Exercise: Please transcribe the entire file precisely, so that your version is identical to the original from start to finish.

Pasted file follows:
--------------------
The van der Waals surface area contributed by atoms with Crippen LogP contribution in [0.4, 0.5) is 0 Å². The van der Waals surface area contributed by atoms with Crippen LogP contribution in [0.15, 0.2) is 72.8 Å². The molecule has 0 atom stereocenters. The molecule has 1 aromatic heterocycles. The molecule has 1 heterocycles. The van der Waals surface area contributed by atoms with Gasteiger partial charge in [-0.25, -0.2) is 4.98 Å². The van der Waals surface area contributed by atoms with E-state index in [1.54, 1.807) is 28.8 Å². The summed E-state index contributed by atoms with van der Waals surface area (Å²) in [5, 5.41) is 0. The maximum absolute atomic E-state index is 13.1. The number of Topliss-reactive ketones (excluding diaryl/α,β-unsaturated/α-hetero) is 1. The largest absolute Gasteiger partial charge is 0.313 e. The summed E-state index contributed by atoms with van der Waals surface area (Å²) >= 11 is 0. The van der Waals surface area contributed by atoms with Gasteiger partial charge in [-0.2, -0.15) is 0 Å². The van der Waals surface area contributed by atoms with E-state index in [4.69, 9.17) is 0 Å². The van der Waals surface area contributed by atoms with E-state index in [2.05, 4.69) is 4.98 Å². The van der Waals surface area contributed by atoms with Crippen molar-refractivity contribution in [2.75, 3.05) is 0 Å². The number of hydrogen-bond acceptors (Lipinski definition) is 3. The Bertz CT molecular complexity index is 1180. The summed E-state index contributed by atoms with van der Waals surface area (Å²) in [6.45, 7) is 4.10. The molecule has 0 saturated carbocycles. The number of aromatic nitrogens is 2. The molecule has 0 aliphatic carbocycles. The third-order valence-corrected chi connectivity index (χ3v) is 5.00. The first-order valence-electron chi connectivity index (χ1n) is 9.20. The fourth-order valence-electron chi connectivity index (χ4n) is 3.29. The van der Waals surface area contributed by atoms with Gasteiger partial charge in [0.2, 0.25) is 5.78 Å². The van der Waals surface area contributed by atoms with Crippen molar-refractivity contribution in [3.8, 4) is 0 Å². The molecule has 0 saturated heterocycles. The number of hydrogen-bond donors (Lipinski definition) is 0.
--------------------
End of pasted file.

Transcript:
The van der Waals surface area contributed by atoms with Crippen LogP contribution in [0.4, 0.5) is 0 Å². The van der Waals surface area contributed by atoms with Crippen LogP contribution in [0.15, 0.2) is 72.8 Å². The molecule has 0 atom stereocenters. The molecule has 1 aromatic heterocycles. The molecule has 1 heterocycles. The van der Waals surface area contributed by atoms with Gasteiger partial charge in [-0.25, -0.2) is 4.98 Å². The van der Waals surface area contributed by atoms with E-state index in [1.54, 1.807) is 28.8 Å². The summed E-state index contributed by atoms with van der Waals surface area (Å²) in [5, 5.41) is 0. The maximum absolute atomic E-state index is 13.1. The number of Topliss-reactive ketones (excluding diaryl/α,β-unsaturated/α-hetero) is 1. The largest absolute Gasteiger partial charge is 0.313 e. The summed E-state index contributed by atoms with van der Waals surface area (Å²) >= 11 is 0. The van der Waals surface area contributed by atoms with Gasteiger partial charge in [-0.2, -0.15) is 0 Å². The van der Waals surface area contributed by atoms with E-state index in [4.69, 9.17) is 0 Å². The van der Waals surface area contributed by atoms with E-state index in [2.05, 4.69) is 4.98 Å². The van der Waals surface area contributed by atoms with Crippen molar-refractivity contribution in [2.75, 3.05) is 0 Å². The number of hydrogen-bond acceptors (Lipinski definition) is 3. The Bertz CT molecular complexity index is 1180. The summed E-state index contributed by atoms with van der Waals surface area (Å²) in [6.45, 7) is 4.10. The molecule has 0 saturated carbocycles. The number of aromatic nitrogens is 2. The molecule has 0 aliphatic carbocycles. The third-order valence-corrected chi connectivity index (χ3v) is 5.00. The first-order valence-electron chi connectivity index (χ1n) is 9.20. The fourth-order valence-electron chi connectivity index (χ4n) is 3.29. The van der Waals surface area contributed by atoms with Gasteiger partial charge in [0.2, 0.25) is 5.78 Å². The van der Waals surface area contributed by atoms with Crippen molar-refractivity contribution in [3.8, 4) is 0 Å². The molecule has 0 saturated heterocycles. The number of hydrogen-bond donors (Lipinski definition) is 0.